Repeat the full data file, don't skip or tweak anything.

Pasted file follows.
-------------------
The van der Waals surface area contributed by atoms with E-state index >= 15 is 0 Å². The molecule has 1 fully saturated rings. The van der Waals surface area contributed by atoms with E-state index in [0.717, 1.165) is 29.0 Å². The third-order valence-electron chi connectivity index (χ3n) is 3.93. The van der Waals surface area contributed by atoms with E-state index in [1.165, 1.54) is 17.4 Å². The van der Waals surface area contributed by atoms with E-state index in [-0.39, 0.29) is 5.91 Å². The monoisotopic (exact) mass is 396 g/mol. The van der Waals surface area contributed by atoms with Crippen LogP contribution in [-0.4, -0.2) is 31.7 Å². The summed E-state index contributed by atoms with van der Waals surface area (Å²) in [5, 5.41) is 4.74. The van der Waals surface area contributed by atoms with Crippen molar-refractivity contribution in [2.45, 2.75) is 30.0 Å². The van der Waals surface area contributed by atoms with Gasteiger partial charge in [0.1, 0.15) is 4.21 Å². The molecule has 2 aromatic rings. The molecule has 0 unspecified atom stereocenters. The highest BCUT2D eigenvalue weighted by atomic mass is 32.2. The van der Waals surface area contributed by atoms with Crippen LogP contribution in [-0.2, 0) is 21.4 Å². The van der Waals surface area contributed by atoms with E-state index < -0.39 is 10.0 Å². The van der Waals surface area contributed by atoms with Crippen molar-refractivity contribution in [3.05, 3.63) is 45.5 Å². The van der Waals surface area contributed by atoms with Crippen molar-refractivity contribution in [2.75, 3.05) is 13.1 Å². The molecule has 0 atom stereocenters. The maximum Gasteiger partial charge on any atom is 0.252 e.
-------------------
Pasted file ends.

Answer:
The van der Waals surface area contributed by atoms with E-state index >= 15 is 0 Å². The molecule has 1 fully saturated rings. The van der Waals surface area contributed by atoms with E-state index in [0.717, 1.165) is 29.0 Å². The third-order valence-electron chi connectivity index (χ3n) is 3.93. The van der Waals surface area contributed by atoms with E-state index in [1.165, 1.54) is 17.4 Å². The van der Waals surface area contributed by atoms with E-state index in [-0.39, 0.29) is 5.91 Å². The monoisotopic (exact) mass is 396 g/mol. The van der Waals surface area contributed by atoms with Crippen LogP contribution in [-0.4, -0.2) is 31.7 Å². The summed E-state index contributed by atoms with van der Waals surface area (Å²) in [5, 5.41) is 4.74. The van der Waals surface area contributed by atoms with Crippen molar-refractivity contribution in [2.45, 2.75) is 30.0 Å². The van der Waals surface area contributed by atoms with Gasteiger partial charge in [0.1, 0.15) is 4.21 Å². The molecule has 2 aromatic rings. The molecule has 0 unspecified atom stereocenters. The highest BCUT2D eigenvalue weighted by atomic mass is 32.2. The van der Waals surface area contributed by atoms with Crippen LogP contribution in [-0.2, 0) is 21.4 Å². The van der Waals surface area contributed by atoms with E-state index < -0.39 is 10.0 Å². The van der Waals surface area contributed by atoms with Crippen molar-refractivity contribution in [3.05, 3.63) is 45.5 Å². The van der Waals surface area contributed by atoms with Crippen molar-refractivity contribution in [2.75, 3.05) is 13.1 Å². The molecule has 0 atom stereocenters. The maximum Gasteiger partial charge on any atom is 0.252 e.